Pakistan-China desert locust control cooperation protect food security in Pakistan

BEIJING: “The worst that we have ever seen, ever. I cultivated around 20 hectares of cotton crops and almost all of them have been eaten. It is a loss of around 10 million rupees. It will take years to recover from this loss,” Mir Gul Muhammad, a farmer in Balochistan province, was blunt. “These nasty insects appeared like a dark cloud out of nowhere and ate 80 percent of my crop in a few days.”
In 2020-21, Pakistan experienced its worst locust outbreak in nearly three decades, causing severe crop yield reduction or even total failure in many areas. “According to the Food and Agriculture Organization (FAO), desert locusts affected 38 percent of Pakistan’s land area. The swarms caused significant damage to food crops, including wheat, maize, and vegetables. And the Pakistan Agricultural Research Council showed that the locusts damaged over 3 million hectares of crops, leading to losses of around USD 3 billion,” noted Prof Hidayat ULLAH from the University of Swabi.Luckily, with the joint efforts of experts from both China and Pakistan, the locust plague was finally brought under control. “The intensity has been reduced. Swarms has been restricted to the eastern boarder of Pakistan due to effective aerial spray,” Prof ULLAH said. With the support of the FAO, Chinese Government and other international organizations, various control measures have been implemented to mitigate the impact of the outbreak.
“Nevertheless, we cannot relax our vigilance for even a second.” Researcher Tu Xiongbing from the Institute of Plant Protection, Chinese Academy of Agricultural Sciences (CAAS) told China Economic Net in an exclusive interview. Not long ago, he and Prof Hidayat ULLAH co-published a paper entitled IPM-Biological and integrated management of desert locust.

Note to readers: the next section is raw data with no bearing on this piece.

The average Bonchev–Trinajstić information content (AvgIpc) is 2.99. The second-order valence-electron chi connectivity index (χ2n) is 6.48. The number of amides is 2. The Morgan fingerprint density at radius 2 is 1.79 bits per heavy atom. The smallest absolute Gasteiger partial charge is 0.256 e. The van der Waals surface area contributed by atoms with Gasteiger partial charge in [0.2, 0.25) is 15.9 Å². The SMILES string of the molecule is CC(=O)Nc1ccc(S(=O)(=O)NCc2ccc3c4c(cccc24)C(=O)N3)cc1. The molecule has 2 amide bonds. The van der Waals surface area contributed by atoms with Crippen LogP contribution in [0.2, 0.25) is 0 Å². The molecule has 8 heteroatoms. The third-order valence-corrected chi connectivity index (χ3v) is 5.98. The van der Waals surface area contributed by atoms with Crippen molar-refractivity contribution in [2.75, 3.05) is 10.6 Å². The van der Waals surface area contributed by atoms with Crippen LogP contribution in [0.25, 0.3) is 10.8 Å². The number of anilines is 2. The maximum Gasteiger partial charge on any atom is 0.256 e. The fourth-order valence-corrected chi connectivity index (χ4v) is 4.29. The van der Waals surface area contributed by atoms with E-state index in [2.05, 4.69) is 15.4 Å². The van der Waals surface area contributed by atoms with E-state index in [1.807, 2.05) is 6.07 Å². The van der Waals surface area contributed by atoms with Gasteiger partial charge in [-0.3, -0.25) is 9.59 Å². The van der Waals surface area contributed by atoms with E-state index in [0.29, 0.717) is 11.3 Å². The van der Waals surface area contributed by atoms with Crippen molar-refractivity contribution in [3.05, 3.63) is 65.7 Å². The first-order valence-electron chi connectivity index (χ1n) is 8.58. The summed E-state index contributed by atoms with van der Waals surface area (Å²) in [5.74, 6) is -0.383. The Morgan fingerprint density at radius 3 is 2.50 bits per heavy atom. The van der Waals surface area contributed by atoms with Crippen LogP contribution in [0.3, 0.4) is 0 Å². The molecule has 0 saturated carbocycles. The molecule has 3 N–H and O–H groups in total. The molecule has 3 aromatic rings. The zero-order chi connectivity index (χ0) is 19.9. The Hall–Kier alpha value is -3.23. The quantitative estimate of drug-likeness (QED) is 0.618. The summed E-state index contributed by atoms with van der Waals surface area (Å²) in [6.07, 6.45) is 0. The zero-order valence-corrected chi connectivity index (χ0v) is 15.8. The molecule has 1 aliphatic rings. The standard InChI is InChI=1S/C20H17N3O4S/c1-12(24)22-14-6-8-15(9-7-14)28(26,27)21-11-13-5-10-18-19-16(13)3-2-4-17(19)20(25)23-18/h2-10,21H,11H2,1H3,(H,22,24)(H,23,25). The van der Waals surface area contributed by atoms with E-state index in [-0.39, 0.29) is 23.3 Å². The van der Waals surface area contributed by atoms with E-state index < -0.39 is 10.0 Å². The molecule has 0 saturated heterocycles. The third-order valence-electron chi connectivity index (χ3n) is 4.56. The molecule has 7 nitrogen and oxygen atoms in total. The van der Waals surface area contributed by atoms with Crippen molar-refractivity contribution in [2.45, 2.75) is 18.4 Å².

In the paper, Tu mentioned that spraying chemical pesticides is the most effective way when the disaster-affected area is large. For smaller affected areas or relatively mild plagues, biological control measures can control the density. Preventive measures such as protecting natural enemies are also essential. “China’s history is a history of fighting against locusts. All dynasties have specially established prevention and control institutions and regulations. After almost 60 years of development, China has made important achievements in the field of locust monitoring and control. We’re willing to share all experience and technology with Pakistani counterparts.” According to Prof ULLAH, In February 2020, China donated USD 4.9 million worth of pesticide to Pakistan to help combat the locusts, as well as technical assistance from a team of experts.
It is learned that the key to eliminating locusts in Pakistan is to limit locusts to breeding places, preventing them from farmlands. The microbial control adopted by China, such as fungi and microsporidia that can parasitize locusts to reduce population density, depends on whether the domestic strains can survive in Pakistan. “So far, the results we have achieved are, on the whole, satisfactory.” –Agencies